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    $\begingroup$ I'm not sure about your last claim. But you don't need it. You've proven that $\deg f = 1$. Now, argue that $f^\ast:H^1(\mathbb{R}P^n;\mathbb{Z}/2\mathbb{Z})\rightarrow H^1(\mathbb{R}P^n; \mathbb{Z}/2\mathbb{Z})$ is the $0$ map because $f_\ast$ is the $0$ map. Use the ring structure of $H^\ast(\mathbb{R}P^n;\mathbb{Z}/2\mathbb{Z})$ to conclude the mod $2$ degree of $f$ is $0$. In other words, the degree of $f$ must be even, contradicting the fact that $\deg f = 1$. $\endgroup$ May 30 '18 at 3:25
  • $\begingroup$ @JasonDeVito I'm having some trouble arguing $f^* = 0$ and also that the degree of $f$ is even by looking at the ring structure. $\endgroup$
    – inkievoyd
    May 30 '18 at 15:35
  • $\begingroup$ I've added an answer addressing your comment. Let me know if I can further help! $\endgroup$ May 30 '18 at 16:01
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(This meant to answer a question in the comments)

Let $X:=\mathbb{R}P^n$ and let $G:=\mathbb{Z}/2\mathbb{Z}$, just to save a bit of typing.

Lemma 1: If $f_\ast:\pi_1(X)\rightarrow \pi_1(X)$ is the $0$ map, then so is $f_\ast:H_1(X)\rightarrow H_1(X)$.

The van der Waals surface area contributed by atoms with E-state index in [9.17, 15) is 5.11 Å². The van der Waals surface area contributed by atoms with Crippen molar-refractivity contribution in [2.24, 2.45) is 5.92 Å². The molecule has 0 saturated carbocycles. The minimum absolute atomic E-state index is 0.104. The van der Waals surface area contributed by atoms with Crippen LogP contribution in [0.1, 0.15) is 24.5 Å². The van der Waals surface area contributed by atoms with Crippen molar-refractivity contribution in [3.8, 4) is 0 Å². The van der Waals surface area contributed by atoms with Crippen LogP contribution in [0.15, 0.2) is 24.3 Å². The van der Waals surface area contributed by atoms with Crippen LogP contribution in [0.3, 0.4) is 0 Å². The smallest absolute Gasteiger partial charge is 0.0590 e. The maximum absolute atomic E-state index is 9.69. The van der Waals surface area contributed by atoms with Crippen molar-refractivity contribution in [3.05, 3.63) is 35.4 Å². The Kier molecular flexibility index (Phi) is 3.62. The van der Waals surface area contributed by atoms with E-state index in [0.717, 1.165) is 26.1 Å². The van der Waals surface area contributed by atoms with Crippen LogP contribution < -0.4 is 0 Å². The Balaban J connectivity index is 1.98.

Proof: $H_1$ is the abelianization of $\pi_1$, which is already abelian. Further, the abelianization is natural, so $f_\ast$ is $0$.

Lemma 2: If $f_\ast:H_1(X)\rightarrow H_1(X)$ is the $0$ map, then so is $f^\ast H^1(X;G)\rightarrow H^1(X;G)$.

Proof. From universal coefficients, we know that $H^1(X;G) \cong Hom(H_1(X), G)\oplus Ext(H_0(X),G)$. Since $H_0(X)$ is free, $Ext(H_0(X),G) = 0$. The the isomorphism $H^1(X;G)\rightarrow Hom(H_1(X),G)$ is natural.

Now, $f_\ast:H_1(X)\rightarrow H_1(X)$ induces a map $\hat{f}$ on $Hom(H_1(x),G)$ given by $\hat{f}(g) = g\circ f_\ast$. If $g\in Hom(H_1(X), G)$ is the unique nontrival map sending $1\in G$ to $1\in G$, then $\hat{f}(g)(1) = g(f_\ast(1)) = g(0) = 0$, so $\hat{f}(g) = 0$. It follows that $\hat{f}:Hom(H_1(X), G)\rightarrow Hom(H_1(X),G)$ is the $0$ map.

By naturality of the isomorphism $H^1(X;G)\rightarrow Hom(H_1(X),G)$, $f^\ast$ must be the $0$-map as well.

Lemma 3: Suppose $f:X\rightarrow X$ induces the $0$ map on $H^1(X;G)$. Then $f$ induces the map on $H^i(X;G)$ for any positive $i$.

Proof:

Recall $H^\ast(X;G)\cong G[x]/x^{n+1}$, where $x\in H^1(X;G)$.

By assumption, $f^\ast(x) = 0$. Then $f^\ast(x^k) = f^\ast(x)^k = 0^k = 0$, so $f^\ast$ is the $0$ map on anything $x$ generates. But $x$ generates all positive degree cohomology.